I came across this book while browsing at the Norfolk, Virginia, airport’s newsstand earlier this week. I had just finished reading Paula Rabinowitz’s book American Pulp and was thinking about how books used to be sold in many more places than they are today. This put me in the mood to buy a book to keep the tradition of buying something to read while one is traveling alive. I chose Lewis’s book because when I found out that it is about a Fascist regime taking over the United States I thought to myself that the way the current administration is going such books will not be legal for long.

Serano, Julia. Whipping Girl: A Transsexual Woman on Sexism and the Scapegoating of Femininity. 2nd ed. Berkeley, CA: Seal Press, 2016.

I have been writing about trans fiction lately and have been feeling the need for more trans theory to help guide my thinking, so I decided to order the new version of Serano’s classic text.

 

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Books Acquired Recently: Mostly Birthday Edition

My birthday is this week and I have already received several books as gifts. There is no gift better!

Brady, Frank. Endgame: Bobby Fischer’s Remarkable Rise and Fall–from America’s Brightest Prodigy to the Edge of Madness. New York: Broadway Paperbacks, 2012.

I am a recovering chess addict who has always been fascinated by Bobby Fischer, the greatest American chess player ever. Brady’s first biography of Fischer, Profile of a Prodigy, is one of my favorite books ever, and I look forward to reading this sequel.

Castro, Jennifer, ed. All You Need is Love: Honoring the Diversity of Women’s Voices in Theology. Elkhart, IN: Mennonite Church USA, 2016.

I am friends with several of the contributors to this book, which collects essays from the 2014 Women Doing Theology conference. Mennonite theology needs all the help it can get from those on the margins, thus I am excited to see what ideas the book’s writers have to offer.

Palahniuk, Chuck. Haunted. 2005. New York: Anchor Books, 2006.

This is one of the few Palahniuk books that I have not read. His books are either brilliant or terrible.

Shigekuni, Julie. Unending Nora. Los Angeles: Red Hen Press, 2008.

Shigekuni gave a reading earlier this week at the local Barnes & Noble. She was very personable and chatted at length with the students present after the reading. I decided to buy this novel rather than a more recent one because a colleague told me that it involves autoerotic asphyxiation and I am always looking for new fictional representations of kink.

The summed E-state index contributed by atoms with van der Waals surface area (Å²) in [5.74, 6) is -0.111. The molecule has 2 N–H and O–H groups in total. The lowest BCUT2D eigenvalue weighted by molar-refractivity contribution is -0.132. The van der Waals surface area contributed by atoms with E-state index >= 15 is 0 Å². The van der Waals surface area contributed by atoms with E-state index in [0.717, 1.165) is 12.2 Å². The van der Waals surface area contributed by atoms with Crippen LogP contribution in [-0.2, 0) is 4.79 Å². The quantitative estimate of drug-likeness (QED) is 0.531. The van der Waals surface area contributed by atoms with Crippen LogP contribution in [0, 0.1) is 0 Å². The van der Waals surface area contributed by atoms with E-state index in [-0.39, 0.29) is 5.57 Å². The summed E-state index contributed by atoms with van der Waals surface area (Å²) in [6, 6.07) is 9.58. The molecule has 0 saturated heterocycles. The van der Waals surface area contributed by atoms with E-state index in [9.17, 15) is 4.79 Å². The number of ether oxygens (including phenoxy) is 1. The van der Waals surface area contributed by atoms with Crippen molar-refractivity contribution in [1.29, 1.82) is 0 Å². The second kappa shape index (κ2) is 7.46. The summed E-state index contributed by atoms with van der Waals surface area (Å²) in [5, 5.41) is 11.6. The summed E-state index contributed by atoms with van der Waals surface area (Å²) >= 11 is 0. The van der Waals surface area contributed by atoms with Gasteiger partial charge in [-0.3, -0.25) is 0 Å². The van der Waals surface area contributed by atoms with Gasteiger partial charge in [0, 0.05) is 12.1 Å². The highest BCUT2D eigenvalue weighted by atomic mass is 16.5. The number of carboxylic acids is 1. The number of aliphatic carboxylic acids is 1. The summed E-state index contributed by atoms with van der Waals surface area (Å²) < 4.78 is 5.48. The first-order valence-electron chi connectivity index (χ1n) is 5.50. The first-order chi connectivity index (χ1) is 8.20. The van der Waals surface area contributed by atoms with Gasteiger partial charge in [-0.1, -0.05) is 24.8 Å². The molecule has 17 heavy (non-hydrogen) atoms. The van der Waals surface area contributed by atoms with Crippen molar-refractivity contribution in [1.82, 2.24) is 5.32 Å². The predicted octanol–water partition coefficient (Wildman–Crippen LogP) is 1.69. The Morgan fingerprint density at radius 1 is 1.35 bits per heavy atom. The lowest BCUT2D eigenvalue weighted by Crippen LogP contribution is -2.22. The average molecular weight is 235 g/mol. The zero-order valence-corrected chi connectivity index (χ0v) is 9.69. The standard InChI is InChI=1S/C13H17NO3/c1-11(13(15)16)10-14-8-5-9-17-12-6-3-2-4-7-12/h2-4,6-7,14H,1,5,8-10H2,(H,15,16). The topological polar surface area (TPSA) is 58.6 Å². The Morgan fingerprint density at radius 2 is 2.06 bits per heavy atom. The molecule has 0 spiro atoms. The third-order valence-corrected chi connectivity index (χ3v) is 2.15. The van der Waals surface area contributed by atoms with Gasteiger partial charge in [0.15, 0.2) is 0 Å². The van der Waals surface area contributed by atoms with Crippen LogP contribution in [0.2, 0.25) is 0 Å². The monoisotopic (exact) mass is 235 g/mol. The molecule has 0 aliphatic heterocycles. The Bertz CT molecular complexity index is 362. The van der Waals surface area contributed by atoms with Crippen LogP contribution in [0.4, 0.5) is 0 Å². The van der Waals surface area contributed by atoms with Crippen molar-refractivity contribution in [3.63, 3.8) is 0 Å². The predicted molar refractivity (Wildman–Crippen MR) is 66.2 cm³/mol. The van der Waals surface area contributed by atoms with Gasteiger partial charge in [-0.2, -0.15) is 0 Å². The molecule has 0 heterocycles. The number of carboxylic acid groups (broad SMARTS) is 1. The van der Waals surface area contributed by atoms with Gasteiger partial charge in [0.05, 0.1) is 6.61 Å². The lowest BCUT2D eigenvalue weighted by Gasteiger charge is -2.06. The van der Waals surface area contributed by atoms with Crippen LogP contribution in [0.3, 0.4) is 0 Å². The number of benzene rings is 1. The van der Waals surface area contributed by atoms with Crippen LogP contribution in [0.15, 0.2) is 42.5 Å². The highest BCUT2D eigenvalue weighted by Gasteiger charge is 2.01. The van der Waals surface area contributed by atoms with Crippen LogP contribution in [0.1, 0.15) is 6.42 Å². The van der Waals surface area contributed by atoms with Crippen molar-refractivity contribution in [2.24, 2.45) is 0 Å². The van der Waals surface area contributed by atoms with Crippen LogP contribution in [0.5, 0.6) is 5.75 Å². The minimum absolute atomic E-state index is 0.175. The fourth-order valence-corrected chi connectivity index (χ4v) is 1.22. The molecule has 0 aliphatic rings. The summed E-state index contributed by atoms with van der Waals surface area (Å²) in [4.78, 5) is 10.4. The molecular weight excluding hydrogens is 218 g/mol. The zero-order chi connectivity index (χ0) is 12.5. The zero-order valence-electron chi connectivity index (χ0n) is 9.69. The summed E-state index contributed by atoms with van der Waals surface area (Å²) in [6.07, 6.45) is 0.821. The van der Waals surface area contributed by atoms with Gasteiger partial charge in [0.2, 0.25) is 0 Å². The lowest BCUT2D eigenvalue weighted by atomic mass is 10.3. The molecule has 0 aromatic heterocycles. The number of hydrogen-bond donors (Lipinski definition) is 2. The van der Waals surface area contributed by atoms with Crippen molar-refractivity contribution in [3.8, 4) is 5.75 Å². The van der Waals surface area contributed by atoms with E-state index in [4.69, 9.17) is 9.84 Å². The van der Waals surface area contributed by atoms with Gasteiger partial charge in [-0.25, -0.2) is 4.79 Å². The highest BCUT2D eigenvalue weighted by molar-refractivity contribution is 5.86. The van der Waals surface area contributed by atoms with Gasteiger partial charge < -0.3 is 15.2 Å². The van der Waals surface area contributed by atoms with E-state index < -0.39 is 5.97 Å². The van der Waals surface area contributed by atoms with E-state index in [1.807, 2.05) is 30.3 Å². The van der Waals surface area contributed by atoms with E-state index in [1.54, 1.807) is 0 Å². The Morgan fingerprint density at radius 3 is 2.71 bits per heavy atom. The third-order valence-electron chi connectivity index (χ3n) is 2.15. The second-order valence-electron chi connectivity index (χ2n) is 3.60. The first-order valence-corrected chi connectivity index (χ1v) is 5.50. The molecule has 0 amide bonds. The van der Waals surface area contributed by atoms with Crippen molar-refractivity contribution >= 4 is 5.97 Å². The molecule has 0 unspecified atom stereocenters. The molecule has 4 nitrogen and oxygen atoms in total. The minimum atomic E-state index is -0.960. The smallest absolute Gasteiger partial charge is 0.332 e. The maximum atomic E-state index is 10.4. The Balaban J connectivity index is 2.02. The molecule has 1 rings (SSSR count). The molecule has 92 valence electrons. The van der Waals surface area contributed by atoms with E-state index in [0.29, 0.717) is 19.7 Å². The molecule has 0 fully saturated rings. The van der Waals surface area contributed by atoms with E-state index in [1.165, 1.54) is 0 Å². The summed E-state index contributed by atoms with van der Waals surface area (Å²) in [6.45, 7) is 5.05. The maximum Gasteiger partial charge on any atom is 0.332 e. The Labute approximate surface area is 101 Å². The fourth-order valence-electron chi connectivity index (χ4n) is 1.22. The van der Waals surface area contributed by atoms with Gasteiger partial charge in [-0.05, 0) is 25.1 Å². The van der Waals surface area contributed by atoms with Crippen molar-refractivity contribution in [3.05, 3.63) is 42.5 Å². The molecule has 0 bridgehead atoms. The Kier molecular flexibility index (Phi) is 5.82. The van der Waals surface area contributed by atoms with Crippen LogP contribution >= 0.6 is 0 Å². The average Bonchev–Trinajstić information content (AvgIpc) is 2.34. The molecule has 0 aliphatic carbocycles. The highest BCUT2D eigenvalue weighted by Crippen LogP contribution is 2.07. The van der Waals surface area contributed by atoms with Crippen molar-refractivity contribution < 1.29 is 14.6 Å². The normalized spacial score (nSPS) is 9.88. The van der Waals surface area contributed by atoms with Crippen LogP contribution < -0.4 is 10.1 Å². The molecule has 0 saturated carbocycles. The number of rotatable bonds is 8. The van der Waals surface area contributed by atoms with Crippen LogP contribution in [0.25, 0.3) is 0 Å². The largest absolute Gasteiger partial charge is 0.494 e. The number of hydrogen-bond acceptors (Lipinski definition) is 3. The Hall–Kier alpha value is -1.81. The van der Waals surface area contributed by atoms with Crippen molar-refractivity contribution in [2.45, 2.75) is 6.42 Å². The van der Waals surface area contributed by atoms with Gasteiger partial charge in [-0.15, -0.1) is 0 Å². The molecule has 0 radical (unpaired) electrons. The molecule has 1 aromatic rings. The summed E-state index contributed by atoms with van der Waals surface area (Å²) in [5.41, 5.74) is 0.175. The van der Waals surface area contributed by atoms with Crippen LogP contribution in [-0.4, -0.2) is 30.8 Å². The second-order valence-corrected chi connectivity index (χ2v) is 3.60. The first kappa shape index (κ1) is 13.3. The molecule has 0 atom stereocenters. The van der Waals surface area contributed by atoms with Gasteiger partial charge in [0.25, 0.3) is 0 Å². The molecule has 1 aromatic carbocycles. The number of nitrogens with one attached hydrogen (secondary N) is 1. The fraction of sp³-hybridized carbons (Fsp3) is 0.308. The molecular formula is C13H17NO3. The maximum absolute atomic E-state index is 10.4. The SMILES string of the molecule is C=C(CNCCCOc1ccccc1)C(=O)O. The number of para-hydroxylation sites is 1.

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Books Acquired Recently

Clare, Eli. Brilliant Imperfection: Grappling with Cure. Durham, NC: Duke University Press, 2017.

Clare’s book Exile and Pride is an essential disabilities studies text, and when I saw that his new book had come out I ordered it immediately.

Cunningham, Agnes, and Gordon Friesen. Red Dust and Broadsides: A Joint Autobiography. Edited by Ronald D. Cohen. Amherst, MA: University of Massachusetts Press, 1999.

Friesen wrote the first important Mennonite novel in the U.S., Flamethrowers, and then fell off of the literary map until some relatively recent scholarly efforts to examine his work. I just found out that he co-wrote this autobiography with his wife, who was an important folk singer. My obsession with Mennonite literature compelled me to buy it right away.

Halberstam, J. Jack [as Judith Halberstam]. In a Queer Time and Place: Transgender Bodies, Subcultural Lives. New York: New York University Press, 2005.

I enjoyed Halberstam’s book The Queer Art of Failure and frequently encounter citations of In a Queer Time and Place, so I thought I should finally buy it and read it for myself.

Lowrey, Sassafras. A Little Queermas Carol. Brooklyn, NY: PoMo Freakshow Press, 2016.

—. Roving Pack. Brooklyn, NY: PoMo Freakshow Press, 2012.

I immediately ordered all of Lowrey’s fiction after seeing hir read at AWP a few weeks ago. I loved hir novel Lost Boi, a BDSM retelling of Peter Pan, and I’ve already read and enjoyed A Little Queermas Carol, which is a BDSM retelling of A Christmas Carol.

McInerney, Jay. Bright Lights, Big City. New York: Vintage Books, 1984.

I received this book as a Valentine’s Day gift. I have heard of McInerney, but never read any of his work, so I look forward to experiencing it.

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Books Acquired Recently: AWP Edition Plus One

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AWP:

I just attended the Associated Writing Programs (AWP) conference for the first time this past week. It was a fantastic conference, and one of the best things about it was the huge book fair. There was so much literature to choose from that it became an overwhelming task. I thus developed the following buying strategy: I would stop at publisher tables that looked interesting and ask them if they had any queer texts. If they did, I would consider those texts. I came away with some exciting-looking books by authors that I mostly have never heard of before (and therefore some of the books do not have annotations).

Cho, Tom. Look Who’s Morphing. 2009. Vancouver: Arsenal Pulp Press, 2014.